Article 12. Grounds for challenge
(1) When a person is approached in connection with his possible appointment as an arbitrator, he shall disclose any circumstances likely to give rise to justifiable doubts as to his impartiality or independence. An arbitrator, from the time of his appointment and throughout the arbitral proceedings, shall without delay disclose any such circumstances to the parties unless they have already been informed of them by him. An arbitrator may be challenged only if circumstances exist that give rise to justifiable doubts as to his impartiality or independence, or if he does not possess qualifications agreed to by the parties. A party may challenge an arbitrator appointed by him, or in whose appointment he has participated, only for reasons of which he becomes aware after the appointment has been made.
(2) Of the seven grounds set out in s. 13.18(5), ground 3 (the determination was of a matter that may not be the subject of adjudication or of a matter entirely unrelated to the subject of the adjudication) and ground 5 (the procedures followed in the adjudication did not accord with the procedures to which the adjudication was subject, and the failure to comply prejudiced the applicant’s right to a fair adjudication) are likely to be the most frequently invoked. Simply put, ground 3 raises the jurisdictional issue of the adjudicator who “answers the wrong question”, while ground 5 raises the issue of natural justice.
Ground 3: Jurisdiction
From a jurisdictional perspective, the matters that may be the subject of adjudication are set out in s. 13.5(1) as follows:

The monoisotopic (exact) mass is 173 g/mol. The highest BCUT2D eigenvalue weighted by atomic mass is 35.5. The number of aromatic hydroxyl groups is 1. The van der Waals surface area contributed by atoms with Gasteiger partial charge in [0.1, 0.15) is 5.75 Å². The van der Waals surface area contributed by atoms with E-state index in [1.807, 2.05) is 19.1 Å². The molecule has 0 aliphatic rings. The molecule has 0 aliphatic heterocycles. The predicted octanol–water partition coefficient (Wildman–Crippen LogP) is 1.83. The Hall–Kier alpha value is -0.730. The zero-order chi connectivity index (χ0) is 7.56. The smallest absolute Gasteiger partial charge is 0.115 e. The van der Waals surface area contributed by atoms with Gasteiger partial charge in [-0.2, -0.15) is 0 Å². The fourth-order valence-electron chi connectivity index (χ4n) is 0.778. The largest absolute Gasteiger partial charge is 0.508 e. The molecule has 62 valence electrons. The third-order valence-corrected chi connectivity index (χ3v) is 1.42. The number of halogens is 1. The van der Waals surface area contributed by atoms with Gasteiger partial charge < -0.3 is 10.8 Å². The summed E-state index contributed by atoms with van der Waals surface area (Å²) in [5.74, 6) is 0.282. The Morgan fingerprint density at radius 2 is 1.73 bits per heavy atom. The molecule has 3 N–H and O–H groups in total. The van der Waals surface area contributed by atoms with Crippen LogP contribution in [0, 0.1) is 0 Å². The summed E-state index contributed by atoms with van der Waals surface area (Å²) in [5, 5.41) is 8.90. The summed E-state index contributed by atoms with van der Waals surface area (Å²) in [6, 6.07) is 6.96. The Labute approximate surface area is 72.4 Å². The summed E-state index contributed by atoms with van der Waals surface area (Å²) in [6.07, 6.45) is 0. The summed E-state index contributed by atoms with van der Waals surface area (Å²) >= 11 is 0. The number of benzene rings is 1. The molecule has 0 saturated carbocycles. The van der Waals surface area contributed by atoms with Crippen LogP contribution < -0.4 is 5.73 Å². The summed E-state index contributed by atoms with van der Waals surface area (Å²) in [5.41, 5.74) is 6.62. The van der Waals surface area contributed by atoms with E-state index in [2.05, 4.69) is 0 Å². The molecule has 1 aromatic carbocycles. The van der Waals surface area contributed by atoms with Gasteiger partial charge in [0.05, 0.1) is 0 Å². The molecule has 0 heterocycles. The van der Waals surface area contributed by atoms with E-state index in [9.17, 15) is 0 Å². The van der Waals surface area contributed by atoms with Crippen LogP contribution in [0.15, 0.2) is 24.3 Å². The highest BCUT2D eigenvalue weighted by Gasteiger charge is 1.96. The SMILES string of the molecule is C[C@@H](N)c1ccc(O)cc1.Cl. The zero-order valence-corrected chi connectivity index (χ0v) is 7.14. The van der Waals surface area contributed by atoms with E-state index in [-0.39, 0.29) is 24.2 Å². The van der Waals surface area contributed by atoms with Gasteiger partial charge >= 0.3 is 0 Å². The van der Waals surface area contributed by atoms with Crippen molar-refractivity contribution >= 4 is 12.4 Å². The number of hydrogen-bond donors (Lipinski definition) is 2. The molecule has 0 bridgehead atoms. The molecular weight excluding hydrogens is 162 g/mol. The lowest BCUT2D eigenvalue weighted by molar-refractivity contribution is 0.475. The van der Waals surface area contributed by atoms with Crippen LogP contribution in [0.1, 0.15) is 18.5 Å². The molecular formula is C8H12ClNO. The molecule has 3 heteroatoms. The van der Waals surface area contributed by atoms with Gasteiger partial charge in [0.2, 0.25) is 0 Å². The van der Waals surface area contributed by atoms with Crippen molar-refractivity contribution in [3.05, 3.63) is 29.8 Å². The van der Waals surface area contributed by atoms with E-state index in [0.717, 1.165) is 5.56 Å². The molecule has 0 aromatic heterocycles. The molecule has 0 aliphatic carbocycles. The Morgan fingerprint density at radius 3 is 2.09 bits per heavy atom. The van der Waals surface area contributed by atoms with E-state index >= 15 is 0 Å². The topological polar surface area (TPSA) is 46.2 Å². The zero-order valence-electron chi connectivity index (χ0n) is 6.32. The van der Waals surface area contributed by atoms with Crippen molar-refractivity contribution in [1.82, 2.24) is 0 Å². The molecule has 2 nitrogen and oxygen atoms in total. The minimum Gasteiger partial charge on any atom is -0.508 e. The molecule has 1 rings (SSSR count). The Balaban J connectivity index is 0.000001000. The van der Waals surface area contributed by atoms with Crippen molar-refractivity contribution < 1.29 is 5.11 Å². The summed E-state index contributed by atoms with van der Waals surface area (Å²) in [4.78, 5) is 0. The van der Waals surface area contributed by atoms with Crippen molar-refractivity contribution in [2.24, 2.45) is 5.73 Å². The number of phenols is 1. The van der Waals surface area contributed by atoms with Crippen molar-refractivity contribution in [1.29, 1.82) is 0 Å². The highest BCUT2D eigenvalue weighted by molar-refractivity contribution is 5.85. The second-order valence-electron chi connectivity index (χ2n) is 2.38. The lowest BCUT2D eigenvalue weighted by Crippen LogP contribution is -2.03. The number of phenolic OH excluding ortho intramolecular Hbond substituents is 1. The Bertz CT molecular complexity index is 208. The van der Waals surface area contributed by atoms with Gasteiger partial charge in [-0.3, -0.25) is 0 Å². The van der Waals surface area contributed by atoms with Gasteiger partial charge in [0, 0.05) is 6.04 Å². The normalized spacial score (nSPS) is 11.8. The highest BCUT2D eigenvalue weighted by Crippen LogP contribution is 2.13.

If a party initiates an adjudication in respect of a matter not listed, then a challenge under ground 3 should succeed.
Similarly, under s. 13.5(3) an adjudication may not be commenced if the notice of adjudication is given after the date the contract or subcontract is completed, unless the parties to the adjudication agree otherwise. Accordingly, if a determination results from an adjudication initiated after completion, and there is no express or implied agreement to adjudicate in the circumstances, a challenge based upon ground 3 would likely succeed.
As well, under s. 13.5(4) an adjudication may only address a single matter, unless the parties to the adjudication and the adjudicator agree otherwise. Thus, a determination dealing with multiple matters, absent an express or implied agreement to adjudicate multiple issues, would be subject to a challenge based upon ground 3.